Roxane Gay on Kara Walker
Culture writer Roxane Gay describes the importance of sitting with discomfort in front of Kara Walker’s drawing.
Dec 2, 2019
Roxane Gay | MoMA BBC | THE WAY I SEE IT
Many of the images are difficult and painful and they’re supposed to be. And it is important that you don’t look away—that you sit in that discomfort. There is a lot of productive work that happens in these uncomfortable spaces where we are forced to confront history.
In this episode of The Way I See It, our radio collaboration with BBC, we’ve invited author and cultural critic Roxane Gay into our galleries to discuss a work of art that inspires her. Of her selection, Kara Walker’s enormous drawing Christ’s Entry into Journalism, Gay says, “In many ways she has managed to, in a series of figures, depict the whole of African American history on one canvas. There are multiple narratives,” she continues, “but the whole narrative is a push and pull toward and away from freedom.” Gay, like Walker, has a remarkable ability to describe complex stories in a way that prompts both emotion and clarity. She is a contributing opinion writer for the New York Times and the author of the novel An Untamed State, the essay collection Bad Feminist, the book of short stories Difficult Women, and a memoir, Hunger: A Memoir of My Body. Her witty, unapologetic reflections offer new perspectives on some of the most urgent questions of our moment.
Find the complete radio program, hosted by art critic and broadcaster Alastair Sooke, on BBC Sounds or wherever you get your podcasts.
The Way I See It
Gay joined MoMA curator Yasmil Raymond in our galleries this summer before our reopening. Kara Walker’s enormous drawing on paper, more than 11 feet tall and 16 feet wide, was not yet installed and was unrolled for viewing on the gallery floor. As the two stood over the artwork they pointed out vignettes and portraits within it: a Confederate soldier, a conquistador, a lynching, riot police, Frederick Douglas, Trayvon Martin, people enslaved, James Brown, as well as ordinary people living their lives. “It’s overwhelming,” Gay says, “in the same way it is overwhelming to understand history as a whole.” And yet each figure makes that complex history more tangible. This piece “teaches,” she says. “Even if you know very little about African American history, you can look at this painting and get a sense of it.” And, more personally, “Any work that inspires that sense of recognition—that sense that someone understands something of what your body knows—it’s incredible and you don’t forget it.”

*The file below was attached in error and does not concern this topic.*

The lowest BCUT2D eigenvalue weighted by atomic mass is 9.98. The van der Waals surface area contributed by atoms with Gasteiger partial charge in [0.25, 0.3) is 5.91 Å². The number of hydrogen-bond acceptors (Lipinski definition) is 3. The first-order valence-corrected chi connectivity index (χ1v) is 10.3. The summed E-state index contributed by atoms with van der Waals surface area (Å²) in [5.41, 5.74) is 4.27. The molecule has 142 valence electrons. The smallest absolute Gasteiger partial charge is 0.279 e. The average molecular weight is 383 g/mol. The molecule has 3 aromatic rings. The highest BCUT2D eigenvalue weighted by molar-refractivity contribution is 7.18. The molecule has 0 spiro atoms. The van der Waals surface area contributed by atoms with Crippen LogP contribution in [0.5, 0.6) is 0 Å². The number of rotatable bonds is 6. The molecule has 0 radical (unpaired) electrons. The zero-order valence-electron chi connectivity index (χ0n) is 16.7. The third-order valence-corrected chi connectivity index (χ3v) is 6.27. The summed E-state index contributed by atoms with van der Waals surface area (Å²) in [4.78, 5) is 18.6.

This is one of many conversations about art in The Way I See It, a 30-episode radio series from MoMA and BBC offering fresh perspectives on artworks in our new galleries. Thirty extraordinary creative thinkers choose a work that they love and share their way of seeing art and our world. Find The Way I See It on BBC Sounds or wherever you get your podcasts. New episodes launch today and run through December 20.
Major support for the program is provided by The Museum of Modern Art’s Research and Scholarly Publications endowment established through the generosity of The Andrew W. Mellon Foundation, the Edward John Noble Foundation, Mr. and Mrs. Perry R. Bass, and the National Endowment for the Humanities’ Challenge Grant Program.